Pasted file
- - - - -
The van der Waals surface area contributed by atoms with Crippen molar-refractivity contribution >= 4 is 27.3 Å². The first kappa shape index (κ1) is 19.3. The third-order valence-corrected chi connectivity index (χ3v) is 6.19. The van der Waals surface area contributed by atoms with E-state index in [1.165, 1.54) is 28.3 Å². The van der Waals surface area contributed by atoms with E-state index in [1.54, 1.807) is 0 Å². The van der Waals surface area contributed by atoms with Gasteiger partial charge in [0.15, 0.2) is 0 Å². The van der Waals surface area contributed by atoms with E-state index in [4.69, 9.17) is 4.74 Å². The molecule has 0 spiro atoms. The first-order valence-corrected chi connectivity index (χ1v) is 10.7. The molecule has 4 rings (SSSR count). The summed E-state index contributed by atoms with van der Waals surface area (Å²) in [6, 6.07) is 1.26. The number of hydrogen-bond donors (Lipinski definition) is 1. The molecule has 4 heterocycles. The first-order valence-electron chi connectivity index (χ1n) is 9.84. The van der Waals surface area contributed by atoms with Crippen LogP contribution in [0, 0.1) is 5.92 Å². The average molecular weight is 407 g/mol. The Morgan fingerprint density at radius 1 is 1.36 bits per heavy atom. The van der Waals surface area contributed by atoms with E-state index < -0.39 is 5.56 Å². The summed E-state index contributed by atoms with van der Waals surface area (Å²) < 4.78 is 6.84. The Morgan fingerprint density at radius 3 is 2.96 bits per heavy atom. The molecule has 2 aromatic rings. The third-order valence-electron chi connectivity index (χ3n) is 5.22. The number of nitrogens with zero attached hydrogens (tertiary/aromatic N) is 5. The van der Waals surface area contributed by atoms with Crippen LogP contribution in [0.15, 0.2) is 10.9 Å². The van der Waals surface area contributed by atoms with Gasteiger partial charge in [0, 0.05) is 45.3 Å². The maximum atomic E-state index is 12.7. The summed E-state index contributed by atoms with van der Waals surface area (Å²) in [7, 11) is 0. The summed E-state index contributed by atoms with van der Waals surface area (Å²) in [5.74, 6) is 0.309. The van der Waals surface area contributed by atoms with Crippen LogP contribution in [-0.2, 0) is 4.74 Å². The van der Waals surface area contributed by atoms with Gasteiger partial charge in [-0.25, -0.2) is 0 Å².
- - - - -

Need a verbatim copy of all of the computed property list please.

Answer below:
The van der Waals surface area contributed by atoms with Crippen molar-refractivity contribution >= 4 is 27.3 Å². The first kappa shape index (κ1) is 19.3. The third-order valence-corrected chi connectivity index (χ3v) is 6.19. The van der Waals surface area contributed by atoms with E-state index in [1.165, 1.54) is 28.3 Å². The van der Waals surface area contributed by atoms with E-state index in [1.54, 1.807) is 0 Å². The van der Waals surface area contributed by atoms with Gasteiger partial charge in [0.15, 0.2) is 0 Å². The van der Waals surface area contributed by atoms with E-state index in [4.69, 9.17) is 4.74 Å². The molecule has 0 spiro atoms. The first-order valence-corrected chi connectivity index (χ1v) is 10.7. The molecule has 4 rings (SSSR count). The summed E-state index contributed by atoms with van der Waals surface area (Å²) in [6, 6.07) is 1.26. The number of hydrogen-bond donors (Lipinski definition) is 1. The molecule has 4 heterocycles. The first-order valence-electron chi connectivity index (χ1n) is 9.84. The van der Waals surface area contributed by atoms with Crippen LogP contribution in [0, 0.1) is 5.92 Å². The average molecular weight is 407 g/mol. The Morgan fingerprint density at radius 1 is 1.36 bits per heavy atom. The van der Waals surface area contributed by atoms with E-state index < -0.39 is 5.56 Å². The summed E-state index contributed by atoms with van der Waals surface area (Å²) < 4.78 is 6.84. The Morgan fingerprint density at radius 3 is 2.96 bits per heavy atom. The molecule has 2 aromatic rings. The third-order valence-electron chi connectivity index (χ3n) is 5.22. The number of nitrogens with zero attached hydrogens (tertiary/aromatic N) is 5. The van der Waals surface area contributed by atoms with Crippen LogP contribution in [0.15, 0.2) is 10.9 Å². The van der Waals surface area contributed by atoms with Gasteiger partial charge in [0, 0.05) is 45.3 Å². The maximum atomic E-state index is 12.7. The summed E-state index contributed by atoms with van der Waals surface area (Å²) in [7, 11) is 0. The summed E-state index contributed by atoms with van der Waals surface area (Å²) in [5.74, 6) is 0.309. The van der Waals surface area contributed by atoms with Crippen LogP contribution in [-0.2, 0) is 4.74 Å². The van der Waals surface area contributed by atoms with Gasteiger partial charge in [-0.25, -0.2) is 0 Å².